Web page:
“Staffing up the call center was an important first step so that claimants were able to ask questions and receive assistance in filing their initial claims,” Jedd said.
Said Times-Rainwater: “It tells me that they spent a lot of money for no progress.”
Evers in mid-September asked Frostman to resign as secretary, citing the claims backlog.
“People across our state are struggling to make ends meet, and it is unacceptable that Wisconsinites continue to wait for the support they need during these challenging times,” he said in a statement at the time. Evers also blamed Republicans for making it “harder for folks to get these benefits.”
Frostman told said early this year that he understood frustrations with the department as it worked through obstacles.
Department of Corrections Deputy Secretary Amy Pechacek has assumed Frostman’s role until a new secretary is appointed.
In search of solutions
A group of Democratic lawmakers in July unveiled legislation to overhaul the state’s unemployment system. The bills would: reverse a ban on benefits for people on federal disability who lose part-time work; permanently eliminate a one-week waiting period for benefits; ease work search requirements; and repeal a Walker-era law that eliminated benefits for workers dismissed for “substantial fault” — a violation less serious than misconduct on the job.
One of those Democrats, Senator Chris Larson of Milwaukee, said his colleagues also want to simplify applications to reduce instances of simple mistakes being flagged as fraud.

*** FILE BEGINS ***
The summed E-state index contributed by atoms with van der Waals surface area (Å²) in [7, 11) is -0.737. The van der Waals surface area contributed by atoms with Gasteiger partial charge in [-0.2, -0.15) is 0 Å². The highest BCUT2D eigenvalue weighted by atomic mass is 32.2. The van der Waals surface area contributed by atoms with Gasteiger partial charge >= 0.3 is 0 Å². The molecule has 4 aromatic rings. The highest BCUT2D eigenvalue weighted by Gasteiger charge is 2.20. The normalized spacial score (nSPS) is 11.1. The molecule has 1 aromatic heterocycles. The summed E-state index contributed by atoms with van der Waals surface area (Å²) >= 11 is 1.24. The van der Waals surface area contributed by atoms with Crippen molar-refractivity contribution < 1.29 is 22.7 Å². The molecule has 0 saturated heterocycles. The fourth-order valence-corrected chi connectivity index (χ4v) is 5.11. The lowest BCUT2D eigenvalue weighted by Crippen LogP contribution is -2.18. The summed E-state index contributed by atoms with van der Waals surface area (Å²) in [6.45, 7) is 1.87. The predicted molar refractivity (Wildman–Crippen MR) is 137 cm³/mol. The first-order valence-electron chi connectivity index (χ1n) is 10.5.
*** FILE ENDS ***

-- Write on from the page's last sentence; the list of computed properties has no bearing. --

“We’ve had too many neighbors across the state who had to wait weeks and in some cases months to be able to get assistance,” he said.
Larson expects to formally introduce legislation in January when lawmakers return to Madison.
The Republican-controlled Legislature has drawn criticism for doing little to address the claims crisis — or the pandemic. It has not passed a bill since a COVID-19 relief package on April 15, making it the least-active full-time legislative body in the country, according to a WisPolitics.com analysis.
“It’s one of those issues that I think they thought that this will just fix itself,” Larson said. “It’s like the ‘check engine’ light that shows up on your car, and you just kind of hope that it’ll just resolve itself.”